Reams bused tables at the Parkway Plaza Hotel and tried living in Casper with friends. When his friend's girlfriend moved in, he moved home with his mom.

In his late teenage years, Reams spiraled in and out of a depression he always hated but sometimes couldn't escape. He was admitted to the Wyoming Behavioral Institute three times when he had "bad thoughts," he said, like lighting his apartment complex on fire.

Those thoughts have passed, Reams said, and he now says there's more to live for than ending it all.

He feels like he's been riding a roller coaster, he said while sitting at his family's dining room table one recent afternoon.

Lisa chimed in from across the kitchen, where she cleaned before family arrived for Reams' graduation.

"I feel like maybe the roller coaster is dying down for a little bit now," she said.

Reams spent two and a half years studying for his high school equivalency exam.

Paperwork to make sure he could have extra time to finish the test slowed him down, he said. He passed about a month ago.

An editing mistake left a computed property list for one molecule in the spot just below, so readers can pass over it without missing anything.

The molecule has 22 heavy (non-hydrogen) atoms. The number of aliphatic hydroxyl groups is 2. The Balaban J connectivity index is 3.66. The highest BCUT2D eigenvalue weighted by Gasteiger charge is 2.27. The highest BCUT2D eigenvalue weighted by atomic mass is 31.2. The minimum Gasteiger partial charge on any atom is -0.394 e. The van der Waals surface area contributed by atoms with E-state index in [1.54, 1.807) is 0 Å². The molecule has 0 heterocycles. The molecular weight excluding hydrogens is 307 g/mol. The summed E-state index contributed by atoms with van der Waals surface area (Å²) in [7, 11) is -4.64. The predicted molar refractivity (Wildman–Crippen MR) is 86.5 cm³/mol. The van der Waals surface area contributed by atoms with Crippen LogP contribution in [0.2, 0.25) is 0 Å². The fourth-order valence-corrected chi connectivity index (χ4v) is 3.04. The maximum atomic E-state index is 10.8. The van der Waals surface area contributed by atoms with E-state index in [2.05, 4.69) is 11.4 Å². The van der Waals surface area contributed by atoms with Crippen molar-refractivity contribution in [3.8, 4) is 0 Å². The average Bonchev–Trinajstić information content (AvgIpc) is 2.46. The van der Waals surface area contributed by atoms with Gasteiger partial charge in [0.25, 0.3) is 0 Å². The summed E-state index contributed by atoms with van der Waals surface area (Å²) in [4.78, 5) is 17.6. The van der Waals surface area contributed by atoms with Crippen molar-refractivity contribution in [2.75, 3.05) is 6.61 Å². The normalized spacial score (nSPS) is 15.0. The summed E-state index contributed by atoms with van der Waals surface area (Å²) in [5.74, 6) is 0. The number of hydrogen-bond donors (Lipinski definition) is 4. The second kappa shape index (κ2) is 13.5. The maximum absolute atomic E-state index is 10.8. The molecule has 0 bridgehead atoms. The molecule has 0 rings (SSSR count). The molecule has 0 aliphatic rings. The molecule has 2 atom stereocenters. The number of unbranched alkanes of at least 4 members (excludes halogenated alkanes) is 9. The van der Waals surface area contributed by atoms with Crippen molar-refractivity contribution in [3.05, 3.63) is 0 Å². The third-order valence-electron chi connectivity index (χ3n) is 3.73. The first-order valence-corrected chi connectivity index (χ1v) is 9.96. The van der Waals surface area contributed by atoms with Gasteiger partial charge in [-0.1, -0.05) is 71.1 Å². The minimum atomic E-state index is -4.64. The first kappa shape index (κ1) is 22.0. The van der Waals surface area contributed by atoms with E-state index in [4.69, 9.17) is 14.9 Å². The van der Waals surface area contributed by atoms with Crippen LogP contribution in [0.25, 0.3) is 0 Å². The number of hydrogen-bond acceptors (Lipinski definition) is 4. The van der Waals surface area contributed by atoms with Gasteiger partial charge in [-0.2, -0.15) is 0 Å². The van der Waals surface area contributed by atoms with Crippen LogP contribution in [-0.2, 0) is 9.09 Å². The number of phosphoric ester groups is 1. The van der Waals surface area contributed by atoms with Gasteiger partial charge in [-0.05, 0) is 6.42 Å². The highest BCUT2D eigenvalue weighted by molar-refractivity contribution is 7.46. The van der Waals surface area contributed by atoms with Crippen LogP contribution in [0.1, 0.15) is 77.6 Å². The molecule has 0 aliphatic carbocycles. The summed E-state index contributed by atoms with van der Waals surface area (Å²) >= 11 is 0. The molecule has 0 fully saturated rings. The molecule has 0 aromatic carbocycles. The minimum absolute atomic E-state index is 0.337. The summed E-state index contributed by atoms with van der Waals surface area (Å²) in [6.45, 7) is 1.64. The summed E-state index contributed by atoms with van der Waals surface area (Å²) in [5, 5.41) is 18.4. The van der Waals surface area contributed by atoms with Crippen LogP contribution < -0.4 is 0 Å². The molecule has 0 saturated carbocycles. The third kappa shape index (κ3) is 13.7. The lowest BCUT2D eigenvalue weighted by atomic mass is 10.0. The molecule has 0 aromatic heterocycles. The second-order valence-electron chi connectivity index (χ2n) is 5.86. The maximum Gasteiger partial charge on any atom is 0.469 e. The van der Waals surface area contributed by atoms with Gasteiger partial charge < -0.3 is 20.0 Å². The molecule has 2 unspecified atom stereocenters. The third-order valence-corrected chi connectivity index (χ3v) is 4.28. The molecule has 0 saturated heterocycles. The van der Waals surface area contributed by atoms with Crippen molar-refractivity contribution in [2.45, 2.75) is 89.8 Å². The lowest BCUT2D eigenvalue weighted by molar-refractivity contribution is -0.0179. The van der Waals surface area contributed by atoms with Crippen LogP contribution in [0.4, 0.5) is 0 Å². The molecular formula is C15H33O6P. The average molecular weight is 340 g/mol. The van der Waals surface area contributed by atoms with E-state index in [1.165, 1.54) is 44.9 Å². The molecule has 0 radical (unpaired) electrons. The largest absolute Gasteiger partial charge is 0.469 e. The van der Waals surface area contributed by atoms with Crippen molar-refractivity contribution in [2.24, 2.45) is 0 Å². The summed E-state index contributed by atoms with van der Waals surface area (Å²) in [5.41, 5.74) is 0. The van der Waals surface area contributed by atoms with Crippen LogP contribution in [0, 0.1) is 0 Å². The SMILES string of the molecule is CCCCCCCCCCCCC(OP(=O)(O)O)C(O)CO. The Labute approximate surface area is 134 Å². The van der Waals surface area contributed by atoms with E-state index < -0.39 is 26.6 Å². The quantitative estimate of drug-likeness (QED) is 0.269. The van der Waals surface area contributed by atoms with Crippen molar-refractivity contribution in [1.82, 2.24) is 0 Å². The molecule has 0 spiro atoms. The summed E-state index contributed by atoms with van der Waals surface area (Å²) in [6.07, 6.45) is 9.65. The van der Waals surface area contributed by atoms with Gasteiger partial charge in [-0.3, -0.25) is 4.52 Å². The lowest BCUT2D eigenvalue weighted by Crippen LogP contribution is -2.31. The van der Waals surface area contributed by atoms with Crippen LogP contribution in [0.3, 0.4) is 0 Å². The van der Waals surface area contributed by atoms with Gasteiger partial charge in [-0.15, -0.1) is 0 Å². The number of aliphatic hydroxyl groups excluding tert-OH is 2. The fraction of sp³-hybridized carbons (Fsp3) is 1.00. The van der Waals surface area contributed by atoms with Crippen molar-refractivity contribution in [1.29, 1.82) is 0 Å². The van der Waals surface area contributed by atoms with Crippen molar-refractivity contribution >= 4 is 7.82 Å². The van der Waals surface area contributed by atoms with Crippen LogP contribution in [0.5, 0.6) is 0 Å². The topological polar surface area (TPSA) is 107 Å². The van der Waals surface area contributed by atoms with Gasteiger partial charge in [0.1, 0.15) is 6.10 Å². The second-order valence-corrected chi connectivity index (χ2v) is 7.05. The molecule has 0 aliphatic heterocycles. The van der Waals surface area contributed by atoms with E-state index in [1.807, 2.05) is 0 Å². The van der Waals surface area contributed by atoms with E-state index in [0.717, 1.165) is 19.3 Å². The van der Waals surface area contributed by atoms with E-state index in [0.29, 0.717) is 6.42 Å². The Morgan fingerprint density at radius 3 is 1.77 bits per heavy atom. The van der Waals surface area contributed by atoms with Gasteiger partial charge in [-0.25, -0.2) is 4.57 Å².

"He has been positive through all of it," said Connie Colman, one of Reams' instructors at the Adult Learning Center. "I know he got frustrated, but he didn't give up."

Reams wants to take a few courses at Casper College this fall, maybe become a welder. He wants to go hunting this summer, something he's never done.

For about two years after the accident, Reams avoided the intersection at 12th and Beverly streets.

"I am very, very happy for all this stuff that happened to me, actually," he said.

He walked the rough road and is better for it, he said. Recovering from his injury changed his perspective, made him more open-minded.

And earning his high school equivalency certificate? It's a big deal, he said.

"I don't want do be a disabled kid who can't do anything and uses that as an excuse to not do anything," Reams said. "I'm a 110-percent kind of person."

Lisa told Reams to relish every step of the walk across the stage Saturday.

"We'll be screaming and yelling," she said.

"I'm going to fist-pump," Reams said, grinning. "I'm going to do it."

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Information from: Casper (Wyo.) Star-Tribune, http://www.trib.com